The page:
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Bitcoin’s digital footprint theoretically makes it easy to regulate, but the reality is a lot more complicated.
Regulators have been struggling to come to a consensus, keep in touch and set a working relationship with Cryptocurrencies since they became big enough to worry about. The idea is simple, but implementation is much more difficult due to the quasi-anonymous nature of digital currency.
Regulators worldwide have not yet decided on a consistent approach. Some go the direct route, like China, and try and implement bans which are not as effective as they would hope. Others, like Switzerland, embrace the digital coins, hoping to attract more Blockchain builders.
Thus there is a large gray area at the moment, with regulators floundering in the middle.
Regulating cryptocurrencies should be quite simple, in theory. After all, unlike fiat money which can be transferred without any records, cryptocurrencies leave a digital footprint. That footprint is not as simple to follow as a bank transfer, for example, but it is not impossible.
Professor Andrei Kirilenko, director of the Centre of Global Finance and Technology at the Imperial College of London, believes that by their very nature, cryptocurrencies have a reporting system built in, but individuals sometimes obscure their identity in various ways.
He believes that if digital currency transactions were regulated in such a way as to compel transparency, cryptocurrency would be no harder to regulate and tract than bank transfers. Of course, it’s unlikely that users would just accept such regulation without protest.
Kirilenko adds that the 2008 financial crisis created a perfect environment for the rise of digital currencies. Rapid technological development, in conjunction with a mass talent exodus, the failure of previous systems and the affordability of computing, meant fintech was given the space to flourish.
But that flourishing has been so rapid that regulators can’t keep up with the evolving cryptocurrency space. However, there will come a time when regulators keep up, believes Dr Co-Pierre Georg, senior lecturer at AIFMRM and Director of the UCT Financial Innovation Lab.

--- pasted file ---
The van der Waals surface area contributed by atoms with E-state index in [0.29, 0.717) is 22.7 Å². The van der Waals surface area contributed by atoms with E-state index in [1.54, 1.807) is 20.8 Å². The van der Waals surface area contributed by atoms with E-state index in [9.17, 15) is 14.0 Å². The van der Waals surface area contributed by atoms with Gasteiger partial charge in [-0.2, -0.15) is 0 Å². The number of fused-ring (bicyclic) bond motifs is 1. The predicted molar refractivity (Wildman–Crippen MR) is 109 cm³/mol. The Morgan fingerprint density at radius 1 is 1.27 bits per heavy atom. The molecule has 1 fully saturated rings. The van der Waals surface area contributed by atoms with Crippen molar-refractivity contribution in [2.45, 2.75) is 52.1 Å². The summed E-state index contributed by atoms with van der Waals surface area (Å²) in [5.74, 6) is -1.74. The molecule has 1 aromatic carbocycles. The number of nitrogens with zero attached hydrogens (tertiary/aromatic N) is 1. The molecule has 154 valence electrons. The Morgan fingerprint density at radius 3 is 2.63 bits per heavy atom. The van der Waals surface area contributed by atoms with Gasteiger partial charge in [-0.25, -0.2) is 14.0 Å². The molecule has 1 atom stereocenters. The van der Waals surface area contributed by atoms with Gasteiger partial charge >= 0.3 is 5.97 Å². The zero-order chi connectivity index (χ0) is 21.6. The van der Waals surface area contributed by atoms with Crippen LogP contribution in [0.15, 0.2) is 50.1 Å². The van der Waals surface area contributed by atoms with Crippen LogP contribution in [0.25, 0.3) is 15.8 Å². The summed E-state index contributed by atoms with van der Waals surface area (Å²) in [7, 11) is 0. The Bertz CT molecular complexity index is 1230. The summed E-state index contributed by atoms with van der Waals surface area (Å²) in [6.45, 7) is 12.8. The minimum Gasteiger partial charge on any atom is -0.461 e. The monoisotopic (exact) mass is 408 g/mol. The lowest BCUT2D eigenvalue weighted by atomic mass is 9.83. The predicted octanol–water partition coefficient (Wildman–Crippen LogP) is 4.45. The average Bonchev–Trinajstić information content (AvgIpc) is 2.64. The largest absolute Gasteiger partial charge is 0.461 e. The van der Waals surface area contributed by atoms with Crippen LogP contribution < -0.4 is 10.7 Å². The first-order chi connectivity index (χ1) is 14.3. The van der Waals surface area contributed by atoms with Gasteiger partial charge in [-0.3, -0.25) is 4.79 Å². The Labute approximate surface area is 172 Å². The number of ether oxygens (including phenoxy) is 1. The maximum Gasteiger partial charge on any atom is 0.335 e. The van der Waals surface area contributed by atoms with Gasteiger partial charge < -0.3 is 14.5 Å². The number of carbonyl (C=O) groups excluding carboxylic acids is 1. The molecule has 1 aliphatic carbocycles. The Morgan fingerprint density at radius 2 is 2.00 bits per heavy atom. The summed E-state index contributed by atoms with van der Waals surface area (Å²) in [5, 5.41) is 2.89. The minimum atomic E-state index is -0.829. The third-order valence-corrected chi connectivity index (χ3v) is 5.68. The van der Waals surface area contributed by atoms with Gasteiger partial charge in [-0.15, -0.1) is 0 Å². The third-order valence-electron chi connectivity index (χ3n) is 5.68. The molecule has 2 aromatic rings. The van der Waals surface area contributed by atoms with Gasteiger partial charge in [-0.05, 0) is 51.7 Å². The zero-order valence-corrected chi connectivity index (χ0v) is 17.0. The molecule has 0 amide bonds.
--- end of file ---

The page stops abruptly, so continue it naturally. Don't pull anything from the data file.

“This means it is only a matter of time before they are so widely used that their regulation will be non-negotiable.”
This battle to keep up currently is coupled with the fact that Cryptocurrencies are unprecedented, creating far-reaching complications.
There exists a desire in many parts of the world, and by many citizens of the global cryptocurrency ecosystem, to see some form of regulation as it would add legitimacy. However the drive for regulation has been de-prioritised in many areas because the resources required for regulation require justification to taxpayers and there are frequently more pressing problems. As such, cryptocurrencies are often dealt with on a case-by-case basis.
There is no leading law, or jurisdiction, or precedent out there that states how to deal with cryptocurrencies; instead, regulators must resort to experimentation. Kirilenko says:
“There are multiple aspects to the regulation of cryptocurrencies. Suppose I’m a regulator. What do I regulate? There are different ways to touch that elephant, There are different pieces of regulation. If you are going after one, some or all of them, you have to know what would be your main mandate — whether it is a monetary policy mandate, for instance.”
Regulation may seem like a dirty word in the decentralized Bitcoin community, but smart regulation will increase adoption. The fact that only 802 people paid tax on Bitcoin in the US in 2015 has galvanized the IRS, who is now using a company called Chainalysis to try and catch tax cheats. Regulation is inevitable, if for no other reason than tax agencies wanting their cut. Proper regulation and taxation will bring Bitcoin in line with existing monetary systems and spur investment by mainstream finance players.
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